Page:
I often wish I could outsource all the mundane tasks and decisions of daily living. I wish I could have someone tell me exactly what to wear, what to eat, what to feed my daughter, what items need to be restocked in my diaper bag, when to do laundry… I hate even talking about these mundane things because they are not worth talking about.
But this is what my life as a SAHM consists of. At any single moment during the day, these are the thoughts going through my mind: Should AJ wear long sleeves or short sleeves today? How long has it been since she pooped, and how should I time her meals and snacks so she won’t poop during a nap and wake up prematurely? How much sodium is in these crackers, and what should I give her for her next snack in order to not exceed 400 mg of sodium per day? Did I remember to give her vitamins yesterday? Will we be out of the house when she needs to nurse? Does my outfit allow discreet public breastfeeding, or do I need to change my shirt?
It’s not the tasks themselves that bother me so much as the mental energy that must be devoted to thinking about them. I don’t mind the doing—the feeding, diaper changing, cleaning up—nearly as much as the thinking. When practical thoughts fill my brain, they take up all its space and energy and crowd out the thoughts that really matter to me.
An INTP is defined not by what she does, but by what she thinks. What really feeds my soul is thinking about ideas that have no practical value. Philosophy, science, art, and the even more abstract offspring of these subjects that have no names. When I think about only the practical, my soul shrivels and feels dead.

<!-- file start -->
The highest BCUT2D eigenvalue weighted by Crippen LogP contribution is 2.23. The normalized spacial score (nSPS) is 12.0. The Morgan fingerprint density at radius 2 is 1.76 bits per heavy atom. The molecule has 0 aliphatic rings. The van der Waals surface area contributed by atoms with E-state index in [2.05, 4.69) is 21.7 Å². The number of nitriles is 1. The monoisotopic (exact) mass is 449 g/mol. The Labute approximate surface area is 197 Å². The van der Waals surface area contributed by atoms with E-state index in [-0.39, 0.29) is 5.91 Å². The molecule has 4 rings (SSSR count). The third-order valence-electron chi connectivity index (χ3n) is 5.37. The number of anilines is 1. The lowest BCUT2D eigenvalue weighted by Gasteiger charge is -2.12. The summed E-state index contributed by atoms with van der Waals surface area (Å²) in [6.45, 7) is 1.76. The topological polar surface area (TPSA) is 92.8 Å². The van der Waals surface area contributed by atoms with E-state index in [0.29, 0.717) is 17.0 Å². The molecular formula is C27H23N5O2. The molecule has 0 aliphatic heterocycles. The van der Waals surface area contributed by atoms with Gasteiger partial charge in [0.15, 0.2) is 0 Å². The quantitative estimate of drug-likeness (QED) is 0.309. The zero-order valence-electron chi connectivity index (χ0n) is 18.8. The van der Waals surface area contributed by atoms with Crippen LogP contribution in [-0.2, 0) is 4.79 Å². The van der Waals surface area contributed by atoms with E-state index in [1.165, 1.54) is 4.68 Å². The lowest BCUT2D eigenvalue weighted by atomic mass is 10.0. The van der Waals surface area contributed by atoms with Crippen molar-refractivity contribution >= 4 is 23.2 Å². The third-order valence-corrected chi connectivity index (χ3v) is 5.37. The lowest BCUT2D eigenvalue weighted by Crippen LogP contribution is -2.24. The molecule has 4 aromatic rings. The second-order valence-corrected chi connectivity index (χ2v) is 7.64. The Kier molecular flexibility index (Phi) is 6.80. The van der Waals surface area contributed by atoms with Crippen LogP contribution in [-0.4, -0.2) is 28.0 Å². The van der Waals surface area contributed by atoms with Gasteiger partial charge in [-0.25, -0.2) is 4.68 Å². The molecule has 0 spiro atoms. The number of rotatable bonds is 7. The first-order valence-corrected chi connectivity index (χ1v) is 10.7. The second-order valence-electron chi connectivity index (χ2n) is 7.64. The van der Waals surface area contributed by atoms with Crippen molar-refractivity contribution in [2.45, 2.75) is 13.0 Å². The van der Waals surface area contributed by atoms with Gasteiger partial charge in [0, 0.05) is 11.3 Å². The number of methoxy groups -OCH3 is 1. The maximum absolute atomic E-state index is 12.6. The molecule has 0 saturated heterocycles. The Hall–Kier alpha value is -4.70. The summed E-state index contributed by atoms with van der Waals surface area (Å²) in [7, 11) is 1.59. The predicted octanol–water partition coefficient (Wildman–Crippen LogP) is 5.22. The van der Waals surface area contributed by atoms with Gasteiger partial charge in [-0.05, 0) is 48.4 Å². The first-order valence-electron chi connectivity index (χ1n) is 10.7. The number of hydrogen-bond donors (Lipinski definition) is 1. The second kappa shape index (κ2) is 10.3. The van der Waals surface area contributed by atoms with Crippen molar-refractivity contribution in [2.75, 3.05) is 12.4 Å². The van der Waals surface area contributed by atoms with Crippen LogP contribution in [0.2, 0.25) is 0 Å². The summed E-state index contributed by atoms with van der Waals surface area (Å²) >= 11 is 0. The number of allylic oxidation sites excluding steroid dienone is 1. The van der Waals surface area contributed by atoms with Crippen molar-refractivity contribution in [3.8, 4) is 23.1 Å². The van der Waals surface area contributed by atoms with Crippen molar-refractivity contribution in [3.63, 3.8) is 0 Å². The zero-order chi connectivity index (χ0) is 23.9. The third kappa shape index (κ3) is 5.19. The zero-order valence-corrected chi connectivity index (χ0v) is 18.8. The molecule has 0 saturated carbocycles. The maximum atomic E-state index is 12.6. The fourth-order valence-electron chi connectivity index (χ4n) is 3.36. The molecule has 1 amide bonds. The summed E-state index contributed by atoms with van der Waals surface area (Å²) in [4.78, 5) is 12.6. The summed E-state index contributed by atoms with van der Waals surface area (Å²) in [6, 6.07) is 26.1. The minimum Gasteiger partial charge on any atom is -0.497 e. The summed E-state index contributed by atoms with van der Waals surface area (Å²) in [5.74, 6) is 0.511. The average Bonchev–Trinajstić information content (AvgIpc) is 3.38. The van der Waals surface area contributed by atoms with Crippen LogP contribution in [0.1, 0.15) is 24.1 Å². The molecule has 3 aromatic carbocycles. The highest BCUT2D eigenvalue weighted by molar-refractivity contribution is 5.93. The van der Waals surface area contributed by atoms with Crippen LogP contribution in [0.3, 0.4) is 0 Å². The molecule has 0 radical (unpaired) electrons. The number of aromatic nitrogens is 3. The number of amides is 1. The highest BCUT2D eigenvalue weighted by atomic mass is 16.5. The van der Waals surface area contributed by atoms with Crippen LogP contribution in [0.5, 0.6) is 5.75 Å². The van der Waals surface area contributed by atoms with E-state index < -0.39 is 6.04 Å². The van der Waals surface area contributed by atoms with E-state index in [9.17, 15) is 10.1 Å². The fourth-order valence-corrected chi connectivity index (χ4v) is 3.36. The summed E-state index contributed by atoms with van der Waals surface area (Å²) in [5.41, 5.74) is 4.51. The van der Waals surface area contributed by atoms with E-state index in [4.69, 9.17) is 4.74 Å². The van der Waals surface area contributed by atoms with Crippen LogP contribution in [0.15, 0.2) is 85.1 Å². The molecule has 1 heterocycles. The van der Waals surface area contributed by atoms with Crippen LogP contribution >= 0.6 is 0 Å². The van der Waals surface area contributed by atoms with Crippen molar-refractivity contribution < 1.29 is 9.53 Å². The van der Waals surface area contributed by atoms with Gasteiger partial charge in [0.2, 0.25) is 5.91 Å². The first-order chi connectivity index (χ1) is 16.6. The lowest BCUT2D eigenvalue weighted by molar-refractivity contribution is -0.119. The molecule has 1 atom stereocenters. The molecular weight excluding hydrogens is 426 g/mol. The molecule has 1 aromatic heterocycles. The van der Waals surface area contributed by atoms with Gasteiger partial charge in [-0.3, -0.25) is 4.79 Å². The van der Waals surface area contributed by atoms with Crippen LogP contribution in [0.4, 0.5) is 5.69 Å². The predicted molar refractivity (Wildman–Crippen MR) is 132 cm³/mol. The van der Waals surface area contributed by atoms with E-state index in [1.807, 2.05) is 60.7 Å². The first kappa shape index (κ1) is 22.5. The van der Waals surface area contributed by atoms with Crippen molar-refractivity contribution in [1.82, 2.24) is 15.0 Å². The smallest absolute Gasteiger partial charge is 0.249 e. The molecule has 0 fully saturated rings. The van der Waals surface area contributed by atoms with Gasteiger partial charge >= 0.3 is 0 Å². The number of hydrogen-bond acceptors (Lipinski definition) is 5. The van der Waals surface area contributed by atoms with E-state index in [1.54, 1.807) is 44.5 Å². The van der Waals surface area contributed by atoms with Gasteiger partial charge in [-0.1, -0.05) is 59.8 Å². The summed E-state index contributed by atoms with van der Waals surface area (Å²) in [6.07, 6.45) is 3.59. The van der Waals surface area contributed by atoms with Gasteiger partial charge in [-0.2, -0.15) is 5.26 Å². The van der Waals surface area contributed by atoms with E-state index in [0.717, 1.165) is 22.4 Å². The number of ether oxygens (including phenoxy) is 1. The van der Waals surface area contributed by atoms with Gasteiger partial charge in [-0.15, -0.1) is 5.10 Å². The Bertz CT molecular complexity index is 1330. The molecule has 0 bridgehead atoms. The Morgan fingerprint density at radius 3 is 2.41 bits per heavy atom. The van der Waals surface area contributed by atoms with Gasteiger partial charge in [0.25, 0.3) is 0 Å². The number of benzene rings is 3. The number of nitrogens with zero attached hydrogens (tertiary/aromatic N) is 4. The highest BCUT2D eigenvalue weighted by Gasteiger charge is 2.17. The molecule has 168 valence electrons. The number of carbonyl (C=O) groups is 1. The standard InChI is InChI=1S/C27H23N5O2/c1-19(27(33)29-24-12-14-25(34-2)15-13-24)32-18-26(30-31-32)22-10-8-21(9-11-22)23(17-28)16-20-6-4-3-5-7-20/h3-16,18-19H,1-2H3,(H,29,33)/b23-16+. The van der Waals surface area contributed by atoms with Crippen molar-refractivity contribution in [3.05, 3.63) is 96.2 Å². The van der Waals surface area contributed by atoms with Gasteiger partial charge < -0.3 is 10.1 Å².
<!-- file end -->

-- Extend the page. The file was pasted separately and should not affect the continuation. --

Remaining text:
I envy my husband, who spends his day thinking about complex engineering problems. I envy anyone who gets to spend time thinking abstract thoughts that have no direct application in their daily life. Even if I weren’t a SAHM, I would still have to think about these things. I would still have to plan AJ’s meals and snacks, schedule her naps, plan her outfits according to her activities, prepare spare clothes and diapers, coordinate grocery shopping and laundry schedules. (My husband travels out of town for work every week, so he’s not able to help with the everyday thinking.)
The necessity of practical thoughts has been amplified recently as we just moved to a new house. The process of packing, moving, unpacking, toddler-proofing the house, dealing with appliances that don’t work, and trying to stay one step ahead of an active toddler the entire time has totally swamped my brain. I haven’t thought about anything un-practical in many weeks. I think I’ve forgotten how to think. I don’t know where to start.